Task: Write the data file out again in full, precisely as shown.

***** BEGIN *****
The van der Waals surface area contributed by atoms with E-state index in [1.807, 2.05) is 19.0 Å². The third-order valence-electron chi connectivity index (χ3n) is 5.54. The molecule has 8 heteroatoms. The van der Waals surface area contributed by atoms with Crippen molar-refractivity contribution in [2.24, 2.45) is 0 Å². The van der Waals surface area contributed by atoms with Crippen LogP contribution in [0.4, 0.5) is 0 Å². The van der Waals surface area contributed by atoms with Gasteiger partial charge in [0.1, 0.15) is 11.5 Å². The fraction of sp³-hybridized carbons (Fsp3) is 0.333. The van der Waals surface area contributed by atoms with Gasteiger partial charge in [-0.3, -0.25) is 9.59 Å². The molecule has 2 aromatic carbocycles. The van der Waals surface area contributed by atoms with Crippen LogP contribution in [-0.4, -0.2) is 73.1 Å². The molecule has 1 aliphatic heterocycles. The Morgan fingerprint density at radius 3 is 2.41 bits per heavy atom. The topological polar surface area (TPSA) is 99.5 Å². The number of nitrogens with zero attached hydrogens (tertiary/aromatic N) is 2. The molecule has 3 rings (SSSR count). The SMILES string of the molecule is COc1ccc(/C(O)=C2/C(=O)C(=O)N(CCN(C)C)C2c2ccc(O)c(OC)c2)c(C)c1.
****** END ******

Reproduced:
The van der Waals surface area contributed by atoms with E-state index in [1.807, 2.05) is 19.0 Å². The third-order valence-electron chi connectivity index (χ3n) is 5.54. The molecule has 8 heteroatoms. The van der Waals surface area contributed by atoms with Crippen molar-refractivity contribution in [2.24, 2.45) is 0 Å². The van der Waals surface area contributed by atoms with Crippen LogP contribution in [0.4, 0.5) is 0 Å². The van der Waals surface area contributed by atoms with Gasteiger partial charge in [0.1, 0.15) is 11.5 Å². The fraction of sp³-hybridized carbons (Fsp3) is 0.333. The van der Waals surface area contributed by atoms with Gasteiger partial charge in [-0.3, -0.25) is 9.59 Å². The molecule has 2 aromatic carbocycles. The van der Waals surface area contributed by atoms with Crippen LogP contribution in [-0.4, -0.2) is 73.1 Å². The molecule has 1 aliphatic heterocycles. The Morgan fingerprint density at radius 3 is 2.41 bits per heavy atom. The topological polar surface area (TPSA) is 99.5 Å². The number of nitrogens with zero attached hydrogens (tertiary/aromatic N) is 2. The molecule has 3 rings (SSSR count). The SMILES string of the molecule is COc1ccc(/C(O)=C2/C(=O)C(=O)N(CCN(C)C)C2c2ccc(O)c(OC)c2)c(C)c1.